When I lived in Paris, I fell in love. Not with a person, no, I love myself far too much for that nonsense, but with a pastry. A macaron to be specific. I don’t know how many of these adorable delicacies I consumed, and I don’t care to think about how many pounds I added to my previously svelte figure with all of my new chocolaty friends.
They come in all flavors from chocolate to raspberry to lemon to pistachio to vanilla to rose to orange, and they are all equally delicious. And, they are everywhere! Even the McDonalds in Paris sell macarons, and they are good! (Food is actually really good in French McDonalds. It doesn’t taste like a heart attack. I don’t know why, but it’s true.) Though they on every corner in Paris, I don’t think anybody has even heard of a macaron in Iowa. They all think it is some kind of coconut cookie.
We weren’t allowed to make macarons in school and were taught how dreadfully difficult they were. I was told horror stories of macarons that failed to develop their characteristic feet (the bottom of the cookie) or macarons that cracked on the top — a baker’s nightmare. The Internet is filled with tips and warnings. “You must use room temperature eggs!” “Leave your egg whites out for at least three days!” “Stabilize your meringue with cream of tartar!” “Don’t even bother.”
I loved them too much not to bother, but I will admit that I was afraid. I talked to my friend Jongin a few weeks ago. She is still in Paris at Le Cordon Bleu and she talked about macarons. They finally made them at school, and she told me the same terrors. She said that you have to open the oven door every so often to let out the accumulated moisture or else failure was imminent.
I prepared all of my ingredients, cocoa powder, powdered almonds, powdered sugar, egg whites, and granulated sugar. I looked at them all for awhile and then assured myself that I would never learn if I never tried, and if I didn’t fail, I’d have my favorite snack!
The almonds looked a bit too large, so I threw them into the Magic Bullet and pulverized them. Lots of fun. I dumped my egg whites into a bowl and began to manually whisk them up to very stiff peaks, regretting each second that I hadn’t yet purchased this Kitchenaid that I had promised myself. My arms were killing me, but I am pretty sure I built up enough muscle to knock anybody out who criticizes my cooking.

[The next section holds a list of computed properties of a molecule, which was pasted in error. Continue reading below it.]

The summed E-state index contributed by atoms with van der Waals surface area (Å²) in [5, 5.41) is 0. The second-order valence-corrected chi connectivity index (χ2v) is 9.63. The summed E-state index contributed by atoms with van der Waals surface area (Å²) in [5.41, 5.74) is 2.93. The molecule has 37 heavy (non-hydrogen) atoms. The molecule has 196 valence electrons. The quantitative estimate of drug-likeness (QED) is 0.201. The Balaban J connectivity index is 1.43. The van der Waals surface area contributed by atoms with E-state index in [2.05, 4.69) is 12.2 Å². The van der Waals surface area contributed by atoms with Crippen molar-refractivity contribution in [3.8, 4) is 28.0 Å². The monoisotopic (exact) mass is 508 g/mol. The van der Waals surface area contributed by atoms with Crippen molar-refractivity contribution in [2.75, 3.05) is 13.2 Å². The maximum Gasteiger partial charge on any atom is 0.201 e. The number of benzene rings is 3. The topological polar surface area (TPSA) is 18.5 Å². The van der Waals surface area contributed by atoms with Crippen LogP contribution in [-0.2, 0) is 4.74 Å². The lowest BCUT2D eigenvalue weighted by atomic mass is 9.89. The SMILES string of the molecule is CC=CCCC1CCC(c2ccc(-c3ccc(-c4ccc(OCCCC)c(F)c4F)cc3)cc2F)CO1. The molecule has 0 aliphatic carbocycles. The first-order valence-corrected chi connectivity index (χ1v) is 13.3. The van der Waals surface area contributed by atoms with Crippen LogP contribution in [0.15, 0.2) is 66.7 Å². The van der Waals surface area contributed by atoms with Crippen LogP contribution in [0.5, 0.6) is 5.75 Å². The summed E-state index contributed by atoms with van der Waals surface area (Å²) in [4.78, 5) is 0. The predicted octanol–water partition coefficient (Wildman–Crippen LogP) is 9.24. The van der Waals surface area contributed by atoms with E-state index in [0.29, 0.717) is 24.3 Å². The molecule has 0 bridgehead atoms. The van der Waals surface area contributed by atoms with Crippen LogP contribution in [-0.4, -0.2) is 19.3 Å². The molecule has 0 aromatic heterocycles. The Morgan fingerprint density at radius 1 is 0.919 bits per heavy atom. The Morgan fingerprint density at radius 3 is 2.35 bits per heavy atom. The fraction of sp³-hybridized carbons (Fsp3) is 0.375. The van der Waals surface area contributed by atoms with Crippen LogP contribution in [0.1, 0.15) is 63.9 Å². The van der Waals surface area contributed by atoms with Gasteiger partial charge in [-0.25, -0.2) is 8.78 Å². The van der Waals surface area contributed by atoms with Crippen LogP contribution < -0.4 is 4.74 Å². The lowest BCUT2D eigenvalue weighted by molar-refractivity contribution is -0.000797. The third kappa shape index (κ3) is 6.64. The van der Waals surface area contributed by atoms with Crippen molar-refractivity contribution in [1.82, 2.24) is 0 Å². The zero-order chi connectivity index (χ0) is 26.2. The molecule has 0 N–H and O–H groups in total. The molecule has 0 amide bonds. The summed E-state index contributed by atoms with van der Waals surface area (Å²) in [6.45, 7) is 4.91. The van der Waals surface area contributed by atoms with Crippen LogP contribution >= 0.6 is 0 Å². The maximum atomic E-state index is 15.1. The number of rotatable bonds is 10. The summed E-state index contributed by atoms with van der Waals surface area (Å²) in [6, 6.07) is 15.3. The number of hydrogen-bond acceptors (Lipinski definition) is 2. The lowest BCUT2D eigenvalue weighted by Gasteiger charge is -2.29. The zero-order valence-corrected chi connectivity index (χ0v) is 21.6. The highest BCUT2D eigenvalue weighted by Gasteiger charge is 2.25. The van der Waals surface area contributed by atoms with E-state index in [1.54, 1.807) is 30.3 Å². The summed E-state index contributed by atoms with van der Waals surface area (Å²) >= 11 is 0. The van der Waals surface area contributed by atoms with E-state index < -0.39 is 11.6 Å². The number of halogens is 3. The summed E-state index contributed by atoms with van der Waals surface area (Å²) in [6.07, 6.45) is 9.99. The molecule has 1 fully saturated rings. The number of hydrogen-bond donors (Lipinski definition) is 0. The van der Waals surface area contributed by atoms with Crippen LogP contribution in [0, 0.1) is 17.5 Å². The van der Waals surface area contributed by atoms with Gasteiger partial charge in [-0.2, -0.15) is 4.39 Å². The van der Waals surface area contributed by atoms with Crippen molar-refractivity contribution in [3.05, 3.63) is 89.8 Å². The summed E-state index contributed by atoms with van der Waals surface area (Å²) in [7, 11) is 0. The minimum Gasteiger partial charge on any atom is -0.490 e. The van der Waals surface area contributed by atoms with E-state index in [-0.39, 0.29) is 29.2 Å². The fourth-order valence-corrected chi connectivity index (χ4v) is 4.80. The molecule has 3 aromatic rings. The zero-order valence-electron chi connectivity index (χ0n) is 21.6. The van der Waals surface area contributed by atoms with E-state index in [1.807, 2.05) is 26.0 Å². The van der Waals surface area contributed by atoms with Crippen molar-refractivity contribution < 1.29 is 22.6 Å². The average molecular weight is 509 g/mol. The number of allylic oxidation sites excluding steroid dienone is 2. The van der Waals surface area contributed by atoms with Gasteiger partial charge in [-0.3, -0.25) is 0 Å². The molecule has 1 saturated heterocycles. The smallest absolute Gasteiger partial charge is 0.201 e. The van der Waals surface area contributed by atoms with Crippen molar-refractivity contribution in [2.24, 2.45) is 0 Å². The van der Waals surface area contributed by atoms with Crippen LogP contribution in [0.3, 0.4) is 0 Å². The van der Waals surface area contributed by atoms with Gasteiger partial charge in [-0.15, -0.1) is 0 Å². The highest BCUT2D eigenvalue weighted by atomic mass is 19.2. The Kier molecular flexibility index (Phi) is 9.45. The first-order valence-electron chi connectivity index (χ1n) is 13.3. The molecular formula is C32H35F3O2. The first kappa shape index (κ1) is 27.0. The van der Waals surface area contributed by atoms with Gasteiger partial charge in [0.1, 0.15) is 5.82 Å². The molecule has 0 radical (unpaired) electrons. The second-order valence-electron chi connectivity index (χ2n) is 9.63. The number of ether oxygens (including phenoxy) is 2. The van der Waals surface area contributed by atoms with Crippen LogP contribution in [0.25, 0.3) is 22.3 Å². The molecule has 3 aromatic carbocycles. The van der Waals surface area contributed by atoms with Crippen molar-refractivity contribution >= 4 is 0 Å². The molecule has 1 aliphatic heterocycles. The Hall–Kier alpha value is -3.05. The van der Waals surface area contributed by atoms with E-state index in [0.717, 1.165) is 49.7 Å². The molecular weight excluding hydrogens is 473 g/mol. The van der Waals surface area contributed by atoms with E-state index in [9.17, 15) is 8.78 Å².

With trepidation, I lifted the bowl of egg whites above my heat and smiled when the whisk and eggs didn’t fall out onto my head. They stuck right inside the bowl. Then, I folded in my dry ingredients, and looked on with horror as the batter looked more and more lumpy. I folded exactly 40 times, and then no more.
I ran into my first real annoyance here. In Paris, pastry bags are like, a foot and a half long. You can fit a ton of stuff in them, but here, they are nine inches maximum. It’s a royal pain, but I managed. I filled up the pastry bag and began to pipe out little rounds. They weren’t perfect, some were excessively large, and some were too tiny. I felt sick when it looked like the macarons weren’t going to smooth out. They sat there with little points for a little bit, then collapsed, leaving the top shiny and flat. Perfect. I breathed a sigh of relief. First step, successful.
I left them to develop a slight crust and then popped them into the oven. The chefs talked about moisture and different cooking temperatures. My oven is about twice my age and uneven, so I don’t think changing temperatures are going to help much, nor is opening the door to let out moisture. So, I just put the oven on a median temperature, said a little prayer, and put my first cookie sheet into the oven.
Ten minutes later, I opened the door and peed myself. They were BEAUTIFUL. Wonderfully domed and with perfect little feet on each one. (The feet are the bubbly looking bottoms.) I shook one, but it wasn’t ready, so I waited a few minutes and then took them out.
As they cooled, I shook some cocoa powder over them and removed them from their parchment paper as the others baked. Amazingly, ever single macaron turned out. Only one broke as I removed it from the paper and only two or three burned. I was so happy and proud of myself.
As they cooled down, I made the simple ganache and put it in a pastry bag. It was too runny to do any good, so I kind of poured it out of the piping tip onto the macaroon. Sandwiching on the top, I felt immensely satisfied.
When all these were done, they were beautiful, so I had to take some pictures. My co-worker, Tracy, introduced me to the Bakerella website, which has some of the most beautiful food photography I have ever seen. Inspired, I set up a little photoshoot for my macarons and the results were amazing. Maybe I should look into that food photography job my mother has connections to?
After I finished with the pictures, the moment of truth arrived. I sat down in front of my macaron. I looked at it long and hard, and then, I took a bite. I closed my eyes and fell into heaven. Closing my eyes, each chew took me back to the pastry shops I had frequented. Maybe I had cooked them a minute too long, but as Julia Child so often said, “They were perfectly delicious.”
So, today, with little trouble, I managed to bring Paris to me, and my love handles. I only wish you were here to try them, but you’re not, so, just let me assure you, they are awesome! As Martha always says, “It’s a good thing.”